work and to illness), clarity, and
respondent burden. Finally, a series of
psychometric tests, conducted on the
NSTRUMENTS
USA
The Work Limitations Questionnaire
Debra Lerner, MS, PhD1,2, William H. Rogers, PhD1, Hong Chang, PhD1
1The Health Institute, Division of Clinical Care Research, New England Medical Center, Boston, MA, USA
2Tufts University School of Medicine and the Sackler School of Biomedical Science, Boston, MA, USA
I
NEWS LETTER
QOL
9
QoL Newsletter, 2002; 28
(continued on p 10)
Figure 1:
Sample items
All of Most of Some of A Slight None of Does
the the the Bit of the Not
Time Time Time the Time Apply
(100%) (About Time (0%) to My
50%) Job
a. do your work without stopping
to take breaks or rests. 123450
b. stick to a routine or schedule. 123450
c. keep your mind on your work. 123450
d. speak with people in person,
in meetings or on the phone. 123450
e. handle the workload. 123450
All of Most of Some of A Slight None of Does
the the the Bit of the Not
Time Time Time the Time Apply
(100%) (About Time (0%) to My
50%) Job
a. walk or move around different
work locations (for example,
go to meetings). 123450
b. use hand-held tools or equipment
(for example, a phone, pen,
keyboard, computer mouse,
drill, hairdryer, or sander). 123450
Note: Items a. and b. are from the Time Management scale. Items c. and d. are from the Mental-Interpersonal
Demands scale. Item e. is from the Output Demands scale.
In the past 2 weeks, how much of the time were you ABLE TO DO the following without difficulty caused by
physical health or emotional problems?
Note: Items a. and b. are from the Physical Demands scale.
Work Limitations Questionnaire, © 1998, The Health Institute; Debra Lerner, Ph.D.; Benjamin Amick III, Ph.D.; and
GlaxoWellcome, Inc. All Rights Reserved.
In the past 2 weeks, how much of the time did your physical health or emotional problems make it difficult for you
to do the following?
related in the
hypothesized manner9.
Using results generated
within this study, we
developed an approach
to scoring the WLQ,
which enables the user
to translate scale scores
into a single estimate of
productivity loss. Table
1 demonstrates how the
data can be used to
quantify the difference in
productivity from a
relatively «healthy»
employee (WLQ scale
scores = 0), and to
calibrate the productivity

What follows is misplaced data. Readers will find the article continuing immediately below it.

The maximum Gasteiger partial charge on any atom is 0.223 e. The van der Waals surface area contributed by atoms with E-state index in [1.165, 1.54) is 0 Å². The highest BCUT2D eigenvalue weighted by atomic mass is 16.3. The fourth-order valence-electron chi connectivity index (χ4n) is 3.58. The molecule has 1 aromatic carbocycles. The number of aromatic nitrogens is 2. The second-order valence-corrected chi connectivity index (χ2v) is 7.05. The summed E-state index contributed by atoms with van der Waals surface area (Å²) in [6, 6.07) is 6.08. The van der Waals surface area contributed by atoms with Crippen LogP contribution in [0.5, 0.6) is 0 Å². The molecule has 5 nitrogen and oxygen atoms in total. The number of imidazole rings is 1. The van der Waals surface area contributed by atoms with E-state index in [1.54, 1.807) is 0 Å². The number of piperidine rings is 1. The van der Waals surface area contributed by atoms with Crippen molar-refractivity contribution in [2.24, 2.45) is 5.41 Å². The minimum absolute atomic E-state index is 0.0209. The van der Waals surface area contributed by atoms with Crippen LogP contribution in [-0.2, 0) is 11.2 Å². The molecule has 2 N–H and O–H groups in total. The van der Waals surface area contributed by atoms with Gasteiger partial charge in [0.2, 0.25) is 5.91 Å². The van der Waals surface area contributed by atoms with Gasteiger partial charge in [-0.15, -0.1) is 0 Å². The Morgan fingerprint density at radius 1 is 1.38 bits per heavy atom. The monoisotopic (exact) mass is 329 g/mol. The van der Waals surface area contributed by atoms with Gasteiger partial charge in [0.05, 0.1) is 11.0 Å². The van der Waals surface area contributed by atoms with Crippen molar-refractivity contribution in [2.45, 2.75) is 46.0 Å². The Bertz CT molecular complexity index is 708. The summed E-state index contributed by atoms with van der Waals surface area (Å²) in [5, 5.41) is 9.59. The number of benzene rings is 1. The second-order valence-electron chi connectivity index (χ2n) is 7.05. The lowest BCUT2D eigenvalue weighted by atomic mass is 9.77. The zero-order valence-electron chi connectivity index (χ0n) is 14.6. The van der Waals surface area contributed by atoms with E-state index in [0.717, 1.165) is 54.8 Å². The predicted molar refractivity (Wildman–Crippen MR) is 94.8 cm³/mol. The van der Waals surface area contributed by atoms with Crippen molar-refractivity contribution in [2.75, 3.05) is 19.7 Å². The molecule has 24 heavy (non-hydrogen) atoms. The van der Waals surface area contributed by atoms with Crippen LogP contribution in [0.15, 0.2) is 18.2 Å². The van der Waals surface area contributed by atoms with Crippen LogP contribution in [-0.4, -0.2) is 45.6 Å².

impact of various chronic
conditions. For example, the average WLQ
Index score for an employee sample with
depressive symptoms was approximately
15.
New Research
In 2002, we will begin a new two-year
project, which is designed to make WLQ
data and other health and work
productivity indicators highly accessible
and easy to interpret. We have been
awarded a grant from Pharmacia, Inc.,
under the auspices of the Aetna Academic
Medicine and Managed Care Initiative, to
collect and disseminate normative data on
health and work productivity from a
representative household sample within
the United States. Data will be collected
by the National Opinion Research Center.
We will publish normative data for
subgroups defined by major
demographics, health status, occupation,
and industry.
WLQ Users
Clinical researchers, the pharmaceutical
industry, employers, managed care
organizations, and public health
professionals are all seeking accurate
information concerning the work impact of
chronic disease. The pharmaceutical
industry requires sensitive and specific
work disability and productivity indicators
for use in its clinical trials. Employers are
requesting data to assess the impact of
changing employee demographics on
resulting questionnaire forms, led to the
current 25-item version3. Within both
patient and employee populations, this
version of the WLQ has demonstrated
excellent scaling properties, as well as
construct and criterion validity.
Scale alpha’s exceed the recommended
level of .70 in both patient and employee
populations. Construct validity tests have